Author Q&A Session: John R. Helliwell
John R. Helliwell is Emeritus Professor of Structural Chemistry, University of Manchester. He has a DPhil in molecular biophysics from the University of Oxford and a DSc in Physics from the University of York. He is a Fellow of the Institute of Physics, the Royal Society of Chemistry, the Royal Society of Biology and of the American Crystallographic Association. He was recently elected an Honorary Member of the British Biophysical Society.
Skills for a Scientific Life, 1st Edition
Author(s): John R. Helliwell
Cat. #: K29262
Publication Date: December 12, 2016
Perspectives in Crystallography, 1st Edition
Author(s): John R. Helliwell
Cat. #: K26227
Publication Date: October 26, 2015
Q&A with John R. Helliwell
Congratulations on the publication of your book Skills for a Scientific Life. What led you to writing it?
Following my role as Senior Mentor for New Academics for the School of Chemistry at the University of Manchester, and my long time Manchester Gold experience as a mentor, I decided there was a useful role for a book on Skills for a Scientific Life. My conviction was reinforced by my long time Scientific Civil Service experience based at Daresbury Laboratory, not least as CCLRC Director SR Science, where I took a close interest (and had to!) in annual appraisal for a staff member’s objectives setting and career development. Indeed, in the Scientific Civil Service, skills training and development was compulsory. As a Director I of course attended standards of management excellence training, experience which I have treasured ever since. The University of Manchester also has a staff development unit and runs excellent training courses, various of which I attended.
Can you describe your book in one sentence?
My book provides my career long insights and case studies into the skills needed by a scientist as a researcher and educator.
Who would be interested in reading your book?
My book is aimed at several groups of people:-
Scientists engaged in research, development and discovery
People considering starting 'Science' as a career.
School pupils and students deciding whether to study science subjects versus arts and humanities subjects, and likewise their advisors and their parents.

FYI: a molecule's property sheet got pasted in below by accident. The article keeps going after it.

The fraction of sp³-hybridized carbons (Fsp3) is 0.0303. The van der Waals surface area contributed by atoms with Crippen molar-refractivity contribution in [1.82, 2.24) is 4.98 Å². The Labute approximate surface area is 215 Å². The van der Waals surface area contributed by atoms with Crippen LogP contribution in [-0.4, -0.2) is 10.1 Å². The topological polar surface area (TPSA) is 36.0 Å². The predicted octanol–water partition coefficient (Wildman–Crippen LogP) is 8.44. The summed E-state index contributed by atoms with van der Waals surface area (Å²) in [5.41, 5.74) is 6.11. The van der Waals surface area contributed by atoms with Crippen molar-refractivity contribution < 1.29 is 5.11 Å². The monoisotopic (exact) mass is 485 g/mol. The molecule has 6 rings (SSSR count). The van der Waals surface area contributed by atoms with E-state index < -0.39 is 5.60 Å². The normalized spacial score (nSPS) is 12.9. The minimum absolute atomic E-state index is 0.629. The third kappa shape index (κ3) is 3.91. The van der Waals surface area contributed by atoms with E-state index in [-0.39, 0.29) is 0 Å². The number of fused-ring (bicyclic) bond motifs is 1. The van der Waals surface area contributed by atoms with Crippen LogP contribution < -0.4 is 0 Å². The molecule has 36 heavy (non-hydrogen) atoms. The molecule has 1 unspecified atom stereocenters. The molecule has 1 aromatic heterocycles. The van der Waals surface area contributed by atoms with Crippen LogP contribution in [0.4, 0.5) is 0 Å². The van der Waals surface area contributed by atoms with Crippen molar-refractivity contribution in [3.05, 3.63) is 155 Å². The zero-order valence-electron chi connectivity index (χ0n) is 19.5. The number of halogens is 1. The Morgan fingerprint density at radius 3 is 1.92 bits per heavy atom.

My book describes what science is like, including the successes, as well as the challenges, and yes, some trials and tribulations. The book will be valuable to people at all stages of their science careers.
Are there any relevant world issues that your book relates to at the moment?
My book invites the reader to consider how to best make their own global impacts in science, consider how to change the current organization of science and aim to make a contribution to world peace and to sustainability. The societal impacts that a scientist can realise can be achieved via their lectures and press releases to the Public, and which are both satisfying and needed also by the funding agencies that scientists receive their research grants from. This links with my other recent book, Perspectives in Crystallography, which offers a threefold look into the past, present and future of crystal structure analysis. Crystallography is one of the most multidisciplinary sciences, with roots in fields as varied as mathematics, physics, chemistry, biology, materials science, computation and earth and planetary science. The structural knowledge gained from crystallography has been instrumental in acquiring new levels of understanding in numerous scientific areas. This book resonates with the 2014 United Nations and UNESCO International Year of Crystallography, a celebration of its achievements and importance, undertaken with the International Union of Crystallography (IUCr). Crystallography in both its organisation within IUCr and in its discoveries offers major contributions to sustainability including within the United Nations’ Millenium Development Goals.
What is your academic background?
I have a first degree in physics from the University of York, a DPhil in Molecular Biophysics from the University of Oxford and a Doctor of Science Physics degree again from the University of York. I am the recipient of the Patterson Award of the American Crystallographic Association and the Perutz Prize of the European Crystallographic Association. I am a Fellow of the Institute of Physics, the Royal Society of Chemistry, the Royal Society of Biology and the American Crystallographic Association. I have recently been made an Honorary Fellow of the British Biophysical Society. I led a research group at the University of Manchester for over twenty years which has comprised scientists from many countries worldwide. I worked also at the Daresbury Laboratory up to department head level supervising around 240 staff. I have served the International Union of Crystallography as their representative in several global organisations such as ICSTI and CODATA. Also I have chaired Science Advisory Committees in the UK, across Europe, in the US, in Japan and in Australia. I am now Emeritus Professor in Chemistry of the University of Manchester, UK.
Tell us an unusual fact about yourself and your teaching.
I have an unusually wide experience teaching physicists, chemists and biological scientists at undergraduate and postgraduate research levels.
Since 2005 John has also been the Editor for the Crystallography Reviews Journal http://www.tandfonline.com/toc/gcry20/current. Please click below links to view John's top downloaded and citied articles: